Probably Jordie's favourite thing about Tyler, though, is how much he likes Jamie. He's got some kind of pact with him about getting to the Olympics, and even though he has his own apartment, he pretty much lives at Jamie and Jordie's place. His dog even has bowls and a bed there, and Jamie buys him a ridiculous number of toys and treats from the fancy dog boutique downtown.

Tyler fits right into their lives, settles comfortably into the corner seat of their couch, shoved up against Jamie with Marshall draped over all three of them. It's nice, easy, and Jordie's glad he's here. He thinks he and Jamie have been good for Tyler too, a little bit of a steadying influence after everything that went wrong in Boston. Jamie seems to think the same thing; he's all smiles around Tyler, on and off the ice.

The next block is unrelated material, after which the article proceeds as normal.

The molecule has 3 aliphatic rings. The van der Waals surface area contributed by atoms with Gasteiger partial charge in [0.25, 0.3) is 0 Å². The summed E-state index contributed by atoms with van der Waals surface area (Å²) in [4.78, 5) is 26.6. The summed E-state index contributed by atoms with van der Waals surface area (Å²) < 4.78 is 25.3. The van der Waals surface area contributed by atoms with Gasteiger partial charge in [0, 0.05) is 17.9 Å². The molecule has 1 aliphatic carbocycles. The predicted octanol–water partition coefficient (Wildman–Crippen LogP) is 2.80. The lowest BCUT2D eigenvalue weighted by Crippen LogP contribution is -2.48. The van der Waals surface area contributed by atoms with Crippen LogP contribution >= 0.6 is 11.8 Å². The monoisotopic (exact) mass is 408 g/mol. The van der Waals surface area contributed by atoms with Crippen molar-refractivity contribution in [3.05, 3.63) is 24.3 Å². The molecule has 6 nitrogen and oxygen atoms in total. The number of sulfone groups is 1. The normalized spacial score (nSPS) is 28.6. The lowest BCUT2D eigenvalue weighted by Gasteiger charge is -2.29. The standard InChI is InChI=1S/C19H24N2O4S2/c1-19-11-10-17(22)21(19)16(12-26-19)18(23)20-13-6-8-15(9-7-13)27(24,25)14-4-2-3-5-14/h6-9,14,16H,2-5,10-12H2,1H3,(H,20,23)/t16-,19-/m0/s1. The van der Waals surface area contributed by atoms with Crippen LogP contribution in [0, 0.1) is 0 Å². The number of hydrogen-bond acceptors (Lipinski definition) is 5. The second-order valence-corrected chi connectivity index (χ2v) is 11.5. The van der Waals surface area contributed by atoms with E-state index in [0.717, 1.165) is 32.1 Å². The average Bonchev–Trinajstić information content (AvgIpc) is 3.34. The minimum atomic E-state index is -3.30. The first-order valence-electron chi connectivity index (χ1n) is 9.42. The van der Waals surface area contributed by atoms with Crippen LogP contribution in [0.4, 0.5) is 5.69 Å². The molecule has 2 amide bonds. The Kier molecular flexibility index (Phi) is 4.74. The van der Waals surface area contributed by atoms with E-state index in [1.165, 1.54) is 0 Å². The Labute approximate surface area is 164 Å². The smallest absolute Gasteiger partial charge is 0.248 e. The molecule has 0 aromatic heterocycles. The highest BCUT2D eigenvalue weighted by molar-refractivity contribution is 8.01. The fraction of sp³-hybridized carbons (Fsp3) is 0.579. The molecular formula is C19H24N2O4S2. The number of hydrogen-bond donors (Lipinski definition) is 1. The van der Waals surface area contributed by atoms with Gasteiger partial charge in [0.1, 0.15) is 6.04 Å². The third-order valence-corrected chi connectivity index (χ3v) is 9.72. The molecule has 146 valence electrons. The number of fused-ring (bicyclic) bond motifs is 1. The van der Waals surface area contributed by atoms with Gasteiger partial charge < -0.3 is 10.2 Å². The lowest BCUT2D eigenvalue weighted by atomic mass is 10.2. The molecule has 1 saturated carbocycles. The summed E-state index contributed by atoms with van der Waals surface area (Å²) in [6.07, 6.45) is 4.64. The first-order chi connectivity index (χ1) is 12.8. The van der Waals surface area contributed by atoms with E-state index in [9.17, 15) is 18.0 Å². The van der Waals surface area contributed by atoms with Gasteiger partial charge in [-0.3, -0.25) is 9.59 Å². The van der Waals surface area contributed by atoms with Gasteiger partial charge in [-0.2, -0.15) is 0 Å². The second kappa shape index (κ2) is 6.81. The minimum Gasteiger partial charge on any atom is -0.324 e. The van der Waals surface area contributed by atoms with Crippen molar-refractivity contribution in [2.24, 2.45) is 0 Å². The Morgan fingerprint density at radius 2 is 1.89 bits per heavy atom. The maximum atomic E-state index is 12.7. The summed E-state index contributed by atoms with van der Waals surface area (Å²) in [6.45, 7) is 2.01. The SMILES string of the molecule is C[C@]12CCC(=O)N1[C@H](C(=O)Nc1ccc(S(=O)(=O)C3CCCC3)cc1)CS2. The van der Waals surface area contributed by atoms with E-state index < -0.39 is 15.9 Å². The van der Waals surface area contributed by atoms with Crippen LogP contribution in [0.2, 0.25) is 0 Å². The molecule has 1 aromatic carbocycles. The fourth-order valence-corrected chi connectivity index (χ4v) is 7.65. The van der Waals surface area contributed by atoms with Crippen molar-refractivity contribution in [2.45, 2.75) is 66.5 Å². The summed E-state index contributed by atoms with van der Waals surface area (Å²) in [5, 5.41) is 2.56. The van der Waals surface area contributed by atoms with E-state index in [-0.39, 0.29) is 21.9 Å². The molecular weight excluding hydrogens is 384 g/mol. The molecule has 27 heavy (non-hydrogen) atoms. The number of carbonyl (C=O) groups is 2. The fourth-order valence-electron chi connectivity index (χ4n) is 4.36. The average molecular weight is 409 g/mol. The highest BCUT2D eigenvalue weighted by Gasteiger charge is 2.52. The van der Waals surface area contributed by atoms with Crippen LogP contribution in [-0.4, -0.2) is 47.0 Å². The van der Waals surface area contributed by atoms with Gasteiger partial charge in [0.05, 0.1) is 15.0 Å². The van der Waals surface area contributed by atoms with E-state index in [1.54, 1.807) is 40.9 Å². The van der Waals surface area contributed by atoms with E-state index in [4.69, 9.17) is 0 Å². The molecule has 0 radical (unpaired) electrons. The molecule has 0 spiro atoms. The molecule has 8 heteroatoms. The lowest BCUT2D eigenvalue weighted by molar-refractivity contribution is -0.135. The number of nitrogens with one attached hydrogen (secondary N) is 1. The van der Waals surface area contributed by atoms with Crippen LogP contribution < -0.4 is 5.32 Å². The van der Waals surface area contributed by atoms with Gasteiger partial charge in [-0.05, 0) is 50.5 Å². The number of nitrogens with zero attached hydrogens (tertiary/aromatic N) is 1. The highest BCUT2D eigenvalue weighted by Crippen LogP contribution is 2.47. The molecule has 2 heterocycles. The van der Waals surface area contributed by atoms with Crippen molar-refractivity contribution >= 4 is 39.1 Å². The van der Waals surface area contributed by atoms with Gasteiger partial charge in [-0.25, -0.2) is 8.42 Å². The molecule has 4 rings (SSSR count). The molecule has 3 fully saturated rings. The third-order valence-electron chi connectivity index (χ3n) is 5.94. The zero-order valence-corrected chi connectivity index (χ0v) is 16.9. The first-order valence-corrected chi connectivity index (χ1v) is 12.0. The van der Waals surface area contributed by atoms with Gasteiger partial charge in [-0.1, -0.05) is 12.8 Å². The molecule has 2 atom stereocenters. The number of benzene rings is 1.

They're out celebrating a third win in a streak, and everybody's maybe had a little bit more than they should've, but it's a day off tomorrow and they deserve to have a little fun after that game. Jamie's grinning wide and happy, unsubtly sneaking Val sips of his fruity cocktail while Val gazes longingly at Eakin's neat row of vodka shots. Segs is dancing drunkenly with a pretty girl in a sparkly cowboy hat. Jordie's expecting him to pick up--he's been on his best behaviour all season, but nobody would fault the kid for getting some tonight. Plenty of the other guys have already headed off to do the exact same thing.

Jordie's debating getting up for another round, or maybe seeing if he can get lucky himself, when the girl comes over to their booth, towing Segs behind her like a puppy.